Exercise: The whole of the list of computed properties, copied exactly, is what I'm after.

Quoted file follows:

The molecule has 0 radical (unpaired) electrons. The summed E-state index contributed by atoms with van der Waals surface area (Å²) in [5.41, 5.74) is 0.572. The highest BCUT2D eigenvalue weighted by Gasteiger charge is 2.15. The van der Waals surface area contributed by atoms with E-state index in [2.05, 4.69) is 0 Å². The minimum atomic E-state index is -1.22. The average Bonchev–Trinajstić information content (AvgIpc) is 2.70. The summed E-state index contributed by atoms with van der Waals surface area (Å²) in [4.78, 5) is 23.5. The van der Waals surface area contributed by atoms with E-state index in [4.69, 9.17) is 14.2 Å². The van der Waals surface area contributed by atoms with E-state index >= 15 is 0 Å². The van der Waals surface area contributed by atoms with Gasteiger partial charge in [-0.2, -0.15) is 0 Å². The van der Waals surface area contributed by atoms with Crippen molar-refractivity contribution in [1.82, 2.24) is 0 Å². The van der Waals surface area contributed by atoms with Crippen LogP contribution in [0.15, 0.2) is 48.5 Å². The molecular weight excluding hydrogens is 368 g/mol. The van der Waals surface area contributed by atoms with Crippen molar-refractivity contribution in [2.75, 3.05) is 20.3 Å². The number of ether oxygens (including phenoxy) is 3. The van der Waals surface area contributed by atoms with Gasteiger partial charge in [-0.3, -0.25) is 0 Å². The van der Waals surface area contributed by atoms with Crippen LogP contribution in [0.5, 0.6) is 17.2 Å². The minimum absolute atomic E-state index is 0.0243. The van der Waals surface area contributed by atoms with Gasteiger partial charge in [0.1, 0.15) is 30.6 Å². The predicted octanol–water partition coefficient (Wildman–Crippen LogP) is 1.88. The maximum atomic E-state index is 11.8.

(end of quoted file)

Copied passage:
The molecule has 0 radical (unpaired) electrons. The summed E-state index contributed by atoms with van der Waals surface area (Å²) in [5.41, 5.74) is 0.572. The highest BCUT2D eigenvalue weighted by Gasteiger charge is 2.15. The van der Waals surface area contributed by atoms with E-state index in [2.05, 4.69) is 0 Å². The minimum atomic E-state index is -1.22. The average Bonchev–Trinajstić information content (AvgIpc) is 2.70. The summed E-state index contributed by atoms with van der Waals surface area (Å²) in [4.78, 5) is 23.5. The van der Waals surface area contributed by atoms with E-state index in [4.69, 9.17) is 14.2 Å². The van der Waals surface area contributed by atoms with E-state index >= 15 is 0 Å². The van der Waals surface area contributed by atoms with Gasteiger partial charge in [-0.2, -0.15) is 0 Å². The van der Waals surface area contributed by atoms with Crippen molar-refractivity contribution in [1.82, 2.24) is 0 Å². The van der Waals surface area contributed by atoms with Crippen LogP contribution in [0.15, 0.2) is 48.5 Å². The molecular weight excluding hydrogens is 368 g/mol. The van der Waals surface area contributed by atoms with Crippen molar-refractivity contribution in [2.75, 3.05) is 20.3 Å². The number of ether oxygens (including phenoxy) is 3. The van der Waals surface area contributed by atoms with Gasteiger partial charge in [-0.3, -0.25) is 0 Å². The van der Waals surface area contributed by atoms with Crippen LogP contribution in [0.5, 0.6) is 17.2 Å². The minimum absolute atomic E-state index is 0.0243. The van der Waals surface area contributed by atoms with Gasteiger partial charge in [0.1, 0.15) is 30.6 Å². The predicted octanol–water partition coefficient (Wildman–Crippen LogP) is 1.88. The maximum atomic E-state index is 11.8.